But with an increasing share of supply from renewables, more distributed generation, and a rapidly expanding range of uses (such as for electric-vehicle charging), the grid is more complex than ever. To involve consumers in demand management, energy providers will need to simplify it for them.
Make it easy for customers
Customers want to experience outcomes, rather than thinking about how or why to use a specific solution, which makes it difficult for energy providers to engage them.
“People do not want to think about their energy usage,” explains Barbara Higgins, Consultant at Duke Energy. “There are already so many pressures on their day-to-day lives.” Duke Energy’s approach, Higgins says, is to make demand management “something that's effortless and doesn't require any extra thought or hassle but helps save money.”
Following a smart-meter installation program, Duke Energy is rolling out a range of innovative services. Customers will be offered alerts if they are using more energy than usual or are approaching billing-scheme limits, and a mobile app will empower them by providing a real-time picture of their energy usage. Early trials have been “transformative,” confirms Higgins.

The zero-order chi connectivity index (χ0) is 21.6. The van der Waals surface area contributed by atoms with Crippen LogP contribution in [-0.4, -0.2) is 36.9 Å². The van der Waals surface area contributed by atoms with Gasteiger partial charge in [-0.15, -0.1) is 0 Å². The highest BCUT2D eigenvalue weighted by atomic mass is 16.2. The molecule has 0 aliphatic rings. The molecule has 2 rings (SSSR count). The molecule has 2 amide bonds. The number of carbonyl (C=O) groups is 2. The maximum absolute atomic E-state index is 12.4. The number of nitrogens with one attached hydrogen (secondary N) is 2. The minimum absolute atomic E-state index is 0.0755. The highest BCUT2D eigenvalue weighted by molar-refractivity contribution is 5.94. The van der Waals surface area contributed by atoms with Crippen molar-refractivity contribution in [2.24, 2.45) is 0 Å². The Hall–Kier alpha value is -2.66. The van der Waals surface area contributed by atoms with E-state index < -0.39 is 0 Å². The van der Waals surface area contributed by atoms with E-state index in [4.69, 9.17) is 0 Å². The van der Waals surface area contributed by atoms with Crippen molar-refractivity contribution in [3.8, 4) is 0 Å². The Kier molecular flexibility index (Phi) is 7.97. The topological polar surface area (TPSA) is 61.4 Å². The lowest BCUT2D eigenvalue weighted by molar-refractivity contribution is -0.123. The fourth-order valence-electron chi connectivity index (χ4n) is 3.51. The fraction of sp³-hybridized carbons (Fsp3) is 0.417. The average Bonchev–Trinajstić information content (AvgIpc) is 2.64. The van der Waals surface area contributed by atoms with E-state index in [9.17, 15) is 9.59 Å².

Homes are ripe for energy upgrades
As more customers choose to use smart home technologies, energy providers will have increasing opportunities to help them manage their energy usage and to offer complementary services or products. They could offer customers advice on their changing usage patterns, or targeted offers for upgrading inefficient appliances.
But companies also need to ensure that consumers understand their products and services, and see the value in them. The customer experience needs to be simple and the interface user-friendly for these products to take off.
There are also opportunities for new services that lower the barriers that are preventing consumers from taking part in the transition to net-zero. UK company Octopus Energy, for example, has grown quickly to become one of Europe’s largest investors in renewable energy. It currently generates enough electricity to power 1.2m homes and expects this to grow to 50m homes by 2027.1
Commercial and industrial demand is also changing